North Carolina's community colleges are creating success for students across the state.
I began my college education in 2006 when I was an eighteen-year-old. After the first semester, I dropped out due to pregnancy. I got married and decided to stay at home with my son. Over the next few years, I worked several part-time jobs and had two more children.
Jason Phelps was in between full-time jobs helping his father-in-law with residential and commercial wiring jobs. It sparked an interest and he thought about pursuing a career as an electrician.
After several years of being away from the “school setting,” I decided to return to college and complete my degree. I owed it to myself and I was going to do the best job I possibly could.
After serving twenty-six years in the military, Duane Bevitt’s search for a “retirement career” led him to the Gunsmithing program at Montgomery Community College. He entered the program with some preset notions of what it would be like and what he would enjoy the most.
To say I originally despised the idea of attending a community college would be an understatement; however, my opinion quickly and completely changed. As someone who did not know what he wanted for the future, I neglected college applications until it was too late.
My journey at Pitt Community College began when I realized my job was not taking me to the place I wanted to be in life, nor did I feel passionate about my career. My mom set a good example for me as she was hardworking and loving, and I wanted to do the same for my son.
From South Carolina to Afghanistan and back a time or two, I’ve spent the last ten years running away from where I was raised.
Growing up in Huntington, West Virginia, I was never expected to go to college, nor did anyone in my life ever attempt to prepare me for it.
I am honored to be nominated for the North Carolina Community College Academic Excellence Award on behalf of Sandhills Community College (SCC). I would not have been able to succeed without the support of my SCC family. Prior to coming to SCC, I earned my A.A.S.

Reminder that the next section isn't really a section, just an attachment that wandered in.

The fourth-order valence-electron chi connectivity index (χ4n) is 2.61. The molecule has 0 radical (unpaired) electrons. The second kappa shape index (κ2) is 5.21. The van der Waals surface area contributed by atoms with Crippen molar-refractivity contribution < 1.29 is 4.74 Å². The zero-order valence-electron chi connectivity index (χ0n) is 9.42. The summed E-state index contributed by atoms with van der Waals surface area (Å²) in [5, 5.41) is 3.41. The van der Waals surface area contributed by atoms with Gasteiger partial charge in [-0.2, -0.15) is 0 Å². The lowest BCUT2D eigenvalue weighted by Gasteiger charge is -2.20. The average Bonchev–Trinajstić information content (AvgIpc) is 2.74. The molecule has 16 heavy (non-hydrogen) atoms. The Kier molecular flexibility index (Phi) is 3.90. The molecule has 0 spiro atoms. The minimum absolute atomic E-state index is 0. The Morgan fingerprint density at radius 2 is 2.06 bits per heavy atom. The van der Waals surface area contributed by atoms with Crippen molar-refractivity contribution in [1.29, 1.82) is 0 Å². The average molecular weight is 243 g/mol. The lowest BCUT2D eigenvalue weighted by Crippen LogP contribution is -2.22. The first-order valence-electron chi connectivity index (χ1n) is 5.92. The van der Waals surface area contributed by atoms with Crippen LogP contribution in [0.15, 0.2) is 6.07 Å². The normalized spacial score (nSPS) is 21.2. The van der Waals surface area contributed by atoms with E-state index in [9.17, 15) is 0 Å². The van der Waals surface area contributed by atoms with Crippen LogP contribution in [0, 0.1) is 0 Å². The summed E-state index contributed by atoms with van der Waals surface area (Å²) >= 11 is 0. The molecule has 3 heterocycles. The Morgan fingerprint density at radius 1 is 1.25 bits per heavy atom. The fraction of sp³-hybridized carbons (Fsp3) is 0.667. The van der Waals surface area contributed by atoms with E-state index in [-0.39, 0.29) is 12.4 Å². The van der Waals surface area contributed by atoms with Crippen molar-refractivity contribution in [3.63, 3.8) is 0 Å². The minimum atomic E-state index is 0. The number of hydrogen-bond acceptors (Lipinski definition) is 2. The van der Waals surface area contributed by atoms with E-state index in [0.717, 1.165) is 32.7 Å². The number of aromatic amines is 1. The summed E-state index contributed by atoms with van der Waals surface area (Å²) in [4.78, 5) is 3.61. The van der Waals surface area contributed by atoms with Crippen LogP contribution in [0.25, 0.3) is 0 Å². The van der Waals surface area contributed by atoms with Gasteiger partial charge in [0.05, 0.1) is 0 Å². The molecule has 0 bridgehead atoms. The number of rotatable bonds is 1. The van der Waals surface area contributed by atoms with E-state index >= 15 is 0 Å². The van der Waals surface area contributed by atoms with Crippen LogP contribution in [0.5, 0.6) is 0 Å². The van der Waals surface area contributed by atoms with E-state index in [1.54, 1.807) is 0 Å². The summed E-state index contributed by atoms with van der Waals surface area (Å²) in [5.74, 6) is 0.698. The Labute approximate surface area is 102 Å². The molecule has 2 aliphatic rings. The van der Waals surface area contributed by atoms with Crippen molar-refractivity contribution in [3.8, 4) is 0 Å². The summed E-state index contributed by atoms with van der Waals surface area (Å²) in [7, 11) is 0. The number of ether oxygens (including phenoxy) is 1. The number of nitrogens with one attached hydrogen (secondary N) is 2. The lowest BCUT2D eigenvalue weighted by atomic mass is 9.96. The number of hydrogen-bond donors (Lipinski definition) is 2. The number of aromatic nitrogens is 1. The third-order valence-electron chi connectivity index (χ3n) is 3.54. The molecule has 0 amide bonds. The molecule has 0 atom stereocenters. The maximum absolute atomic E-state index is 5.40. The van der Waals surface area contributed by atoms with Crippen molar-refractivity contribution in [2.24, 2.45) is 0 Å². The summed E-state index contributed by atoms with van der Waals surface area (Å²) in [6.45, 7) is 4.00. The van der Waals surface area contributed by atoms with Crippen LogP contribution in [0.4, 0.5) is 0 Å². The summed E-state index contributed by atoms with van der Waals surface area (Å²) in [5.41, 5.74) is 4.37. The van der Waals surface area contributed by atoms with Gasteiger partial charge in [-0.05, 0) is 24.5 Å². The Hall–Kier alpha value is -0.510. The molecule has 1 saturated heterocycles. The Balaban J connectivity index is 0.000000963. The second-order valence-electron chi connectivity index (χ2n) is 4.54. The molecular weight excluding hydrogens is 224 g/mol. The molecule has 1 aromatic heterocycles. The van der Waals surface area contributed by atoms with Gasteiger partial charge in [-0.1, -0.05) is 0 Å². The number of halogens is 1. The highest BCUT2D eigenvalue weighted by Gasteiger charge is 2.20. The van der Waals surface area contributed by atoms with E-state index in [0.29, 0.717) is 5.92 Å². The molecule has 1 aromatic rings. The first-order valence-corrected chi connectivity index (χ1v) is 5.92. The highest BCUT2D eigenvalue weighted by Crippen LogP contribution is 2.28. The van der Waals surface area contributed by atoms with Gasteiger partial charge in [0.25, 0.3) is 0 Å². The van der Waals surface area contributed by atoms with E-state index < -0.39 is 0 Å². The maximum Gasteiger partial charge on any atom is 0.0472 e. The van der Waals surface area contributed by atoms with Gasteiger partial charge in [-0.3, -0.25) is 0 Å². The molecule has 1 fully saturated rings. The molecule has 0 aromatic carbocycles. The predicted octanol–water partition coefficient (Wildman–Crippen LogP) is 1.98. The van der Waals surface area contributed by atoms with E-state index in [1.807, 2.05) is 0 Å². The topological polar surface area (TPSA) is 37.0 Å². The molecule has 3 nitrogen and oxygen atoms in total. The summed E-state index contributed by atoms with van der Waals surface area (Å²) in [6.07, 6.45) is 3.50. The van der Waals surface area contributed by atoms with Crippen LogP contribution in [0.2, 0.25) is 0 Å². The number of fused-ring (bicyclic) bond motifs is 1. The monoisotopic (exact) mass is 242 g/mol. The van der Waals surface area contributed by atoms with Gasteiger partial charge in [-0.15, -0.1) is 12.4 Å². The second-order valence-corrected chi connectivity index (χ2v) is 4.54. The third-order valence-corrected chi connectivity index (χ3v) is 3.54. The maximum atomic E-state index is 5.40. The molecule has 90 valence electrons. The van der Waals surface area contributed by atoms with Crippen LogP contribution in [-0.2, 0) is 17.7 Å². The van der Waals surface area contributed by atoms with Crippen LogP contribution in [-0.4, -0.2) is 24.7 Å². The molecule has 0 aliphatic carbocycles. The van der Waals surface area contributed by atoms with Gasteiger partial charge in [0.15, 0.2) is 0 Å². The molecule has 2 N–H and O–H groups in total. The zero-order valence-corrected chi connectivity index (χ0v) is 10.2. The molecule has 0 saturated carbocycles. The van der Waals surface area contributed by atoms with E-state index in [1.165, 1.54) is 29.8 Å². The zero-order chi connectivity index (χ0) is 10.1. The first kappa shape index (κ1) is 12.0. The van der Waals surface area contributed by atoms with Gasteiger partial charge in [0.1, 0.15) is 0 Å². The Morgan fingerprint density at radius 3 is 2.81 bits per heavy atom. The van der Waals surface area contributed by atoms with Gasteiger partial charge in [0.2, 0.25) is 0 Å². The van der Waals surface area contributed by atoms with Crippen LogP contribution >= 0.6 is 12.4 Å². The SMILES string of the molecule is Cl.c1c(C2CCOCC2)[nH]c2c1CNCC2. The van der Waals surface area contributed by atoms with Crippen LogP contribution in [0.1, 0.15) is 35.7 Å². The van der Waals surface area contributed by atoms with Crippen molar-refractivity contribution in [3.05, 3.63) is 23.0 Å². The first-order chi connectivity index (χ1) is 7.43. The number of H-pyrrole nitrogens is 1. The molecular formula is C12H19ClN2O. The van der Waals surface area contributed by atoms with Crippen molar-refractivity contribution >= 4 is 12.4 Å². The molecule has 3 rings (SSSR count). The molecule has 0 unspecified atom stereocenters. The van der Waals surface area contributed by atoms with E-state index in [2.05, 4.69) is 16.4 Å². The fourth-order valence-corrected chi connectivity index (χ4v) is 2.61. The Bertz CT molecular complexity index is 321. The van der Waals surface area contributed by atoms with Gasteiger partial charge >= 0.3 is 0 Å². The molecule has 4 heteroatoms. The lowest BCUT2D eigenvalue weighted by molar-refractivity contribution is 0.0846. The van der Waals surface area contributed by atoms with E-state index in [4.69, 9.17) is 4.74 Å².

I originally enrolled in South Piedmont Community College in 2011 after transferring from UNC Charlotte. At the time I was 20 years old, living on my own, and working two to three jobs at a time to support myself. The financial burden began to weigh on me over time.
Through Whiteville High School’s Career and College Promise program, I am able to take college courses of my choosing and receive both high school and college credit for them.
Matthew was born and raised in the town of Metairie, Louisiana-just outside New Orleans. Shortly after graduating high school in 2004, he joined the United States Marine Corps.
Attending Surry Community College has been the best choice I could have made. After graduating from high school, I was not yet sure of my future path or ready to leave home. These last two years at Surry have instilled a confidence in me that will continue pushing me to strive for my goals.
As a Cherokee County native, I knew after graduating from high school that I didn’t want to have to travel far from my lifelong home and family to continue my education.
As a Franklin County Early College High School student, Hope has been a member of the Vance-Granville Community College family for five years. The obstacle Hope has had to overcome most of her life, especially in the last few years, is her father’s long battle with illness.
When I was young, I wanted to be important and successful. I would spend hours imagining myself in a business meeting or wearing my father’s suit. I understand now what I did not back then. Success comes from persistence and resilience. I came to the U.S. from Brazil to work as a bellman.
Estefani is an extraordinarily gifted student and an outstanding member of the school and local community. Estefani participated in the 2018 Summer Biomedical Research Program at ECU, conducting research on skin cancer.
While in eighth grade, I chose to attend Wilkes Early College High School, a dual-enrollment program through Wilkes Community College (WCC).